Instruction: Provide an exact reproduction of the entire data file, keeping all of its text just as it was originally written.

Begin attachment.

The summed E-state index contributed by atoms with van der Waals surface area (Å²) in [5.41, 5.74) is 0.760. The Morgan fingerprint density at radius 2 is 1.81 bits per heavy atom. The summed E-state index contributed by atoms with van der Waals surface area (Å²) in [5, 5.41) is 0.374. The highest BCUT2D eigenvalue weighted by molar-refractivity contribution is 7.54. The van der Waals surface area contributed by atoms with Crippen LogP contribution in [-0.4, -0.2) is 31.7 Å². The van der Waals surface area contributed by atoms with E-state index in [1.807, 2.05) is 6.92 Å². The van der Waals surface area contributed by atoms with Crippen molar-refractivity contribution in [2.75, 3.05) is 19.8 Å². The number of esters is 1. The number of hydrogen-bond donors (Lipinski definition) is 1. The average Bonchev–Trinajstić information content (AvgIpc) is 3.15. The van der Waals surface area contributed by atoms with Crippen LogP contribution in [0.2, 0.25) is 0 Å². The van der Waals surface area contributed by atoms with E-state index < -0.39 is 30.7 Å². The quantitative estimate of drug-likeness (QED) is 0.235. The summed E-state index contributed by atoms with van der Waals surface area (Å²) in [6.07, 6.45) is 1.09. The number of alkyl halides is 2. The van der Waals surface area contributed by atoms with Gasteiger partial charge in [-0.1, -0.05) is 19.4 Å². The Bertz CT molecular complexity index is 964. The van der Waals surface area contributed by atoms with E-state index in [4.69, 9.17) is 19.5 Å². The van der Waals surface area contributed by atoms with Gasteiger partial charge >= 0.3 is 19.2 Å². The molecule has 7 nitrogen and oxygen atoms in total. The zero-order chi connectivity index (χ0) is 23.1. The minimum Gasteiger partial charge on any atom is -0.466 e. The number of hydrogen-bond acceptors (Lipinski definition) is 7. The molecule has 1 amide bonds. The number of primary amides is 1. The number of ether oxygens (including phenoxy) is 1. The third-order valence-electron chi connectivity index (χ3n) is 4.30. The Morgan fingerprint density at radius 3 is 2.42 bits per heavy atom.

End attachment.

The summed E-state index contributed by atoms with van der Waals surface area (Å²) in [5.41, 5.74) is 0.760. The Morgan fingerprint density at radius 2 is 1.81 bits per heavy atom. The summed E-state index contributed by atoms with van der Waals surface area (Å²) in [5, 5.41) is 0.374. The highest BCUT2D eigenvalue weighted by molar-refractivity contribution is 7.54. The van der Waals surface area contributed by atoms with Crippen LogP contribution in [-0.4, -0.2) is 31.7 Å². The van der Waals surface area contributed by atoms with E-state index in [1.807, 2.05) is 6.92 Å². The van der Waals surface area contributed by atoms with Crippen molar-refractivity contribution in [2.75, 3.05) is 19.8 Å². The number of esters is 1. The number of hydrogen-bond donors (Lipinski definition) is 1. The average Bonchev–Trinajstić information content (AvgIpc) is 3.15. The van der Waals surface area contributed by atoms with Crippen LogP contribution in [0.2, 0.25) is 0 Å². The van der Waals surface area contributed by atoms with E-state index < -0.39 is 30.7 Å². The quantitative estimate of drug-likeness (QED) is 0.235. The summed E-state index contributed by atoms with van der Waals surface area (Å²) in [6.07, 6.45) is 1.09. The number of alkyl halides is 2. The van der Waals surface area contributed by atoms with Gasteiger partial charge in [-0.1, -0.05) is 19.4 Å². The Bertz CT molecular complexity index is 964. The van der Waals surface area contributed by atoms with E-state index in [4.69, 9.17) is 19.5 Å². The van der Waals surface area contributed by atoms with Gasteiger partial charge >= 0.3 is 19.2 Å². The molecule has 7 nitrogen and oxygen atoms in total. The zero-order chi connectivity index (χ0) is 23.1. The minimum Gasteiger partial charge on any atom is -0.466 e. The number of hydrogen-bond acceptors (Lipinski definition) is 7. The molecule has 1 amide bonds. The number of primary amides is 1. The number of ether oxygens (including phenoxy) is 1. The third-order valence-electron chi connectivity index (χ3n) is 4.30. The Morgan fingerprint density at radius 3 is 2.42 bits per heavy atom.